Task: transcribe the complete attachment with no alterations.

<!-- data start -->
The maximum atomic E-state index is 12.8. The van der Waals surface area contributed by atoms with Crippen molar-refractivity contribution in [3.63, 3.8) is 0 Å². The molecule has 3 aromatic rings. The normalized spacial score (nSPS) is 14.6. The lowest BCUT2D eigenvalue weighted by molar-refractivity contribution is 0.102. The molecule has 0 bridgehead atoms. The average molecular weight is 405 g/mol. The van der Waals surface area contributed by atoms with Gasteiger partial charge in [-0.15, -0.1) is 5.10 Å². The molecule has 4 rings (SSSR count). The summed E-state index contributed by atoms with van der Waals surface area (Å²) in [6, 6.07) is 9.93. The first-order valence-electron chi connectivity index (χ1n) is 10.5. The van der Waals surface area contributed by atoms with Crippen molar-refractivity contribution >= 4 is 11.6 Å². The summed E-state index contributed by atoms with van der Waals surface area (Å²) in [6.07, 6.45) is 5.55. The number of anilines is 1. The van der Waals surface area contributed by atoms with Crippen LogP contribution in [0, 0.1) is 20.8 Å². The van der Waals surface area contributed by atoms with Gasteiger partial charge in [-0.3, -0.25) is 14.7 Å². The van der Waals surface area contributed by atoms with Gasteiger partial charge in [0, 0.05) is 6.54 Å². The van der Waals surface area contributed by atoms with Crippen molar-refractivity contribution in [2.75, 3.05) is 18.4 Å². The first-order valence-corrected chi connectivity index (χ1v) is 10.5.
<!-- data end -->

The maximum atomic E-state index is 12.8. The van der Waals surface area contributed by atoms with Crippen molar-refractivity contribution in [3.63, 3.8) is 0 Å². The molecule has 3 aromatic rings. The normalized spacial score (nSPS) is 14.6. The lowest BCUT2D eigenvalue weighted by molar-refractivity contribution is 0.102. The molecule has 0 bridgehead atoms. The average molecular weight is 405 g/mol. The van der Waals surface area contributed by atoms with Gasteiger partial charge in [-0.15, -0.1) is 5.10 Å². The molecule has 4 rings (SSSR count). The summed E-state index contributed by atoms with van der Waals surface area (Å²) in [6, 6.07) is 9.93. The first-order valence-electron chi connectivity index (χ1n) is 10.5. The van der Waals surface area contributed by atoms with Crippen molar-refractivity contribution >= 4 is 11.6 Å². The summed E-state index contributed by atoms with van der Waals surface area (Å²) in [6.07, 6.45) is 5.55. The number of anilines is 1. The van der Waals surface area contributed by atoms with Crippen LogP contribution in [0, 0.1) is 20.8 Å². The van der Waals surface area contributed by atoms with Gasteiger partial charge in [-0.3, -0.25) is 14.7 Å². The van der Waals surface area contributed by atoms with Gasteiger partial charge in [0, 0.05) is 6.54 Å². The van der Waals surface area contributed by atoms with Crippen molar-refractivity contribution in [2.75, 3.05) is 18.4 Å². The first-order valence-corrected chi connectivity index (χ1v) is 10.5.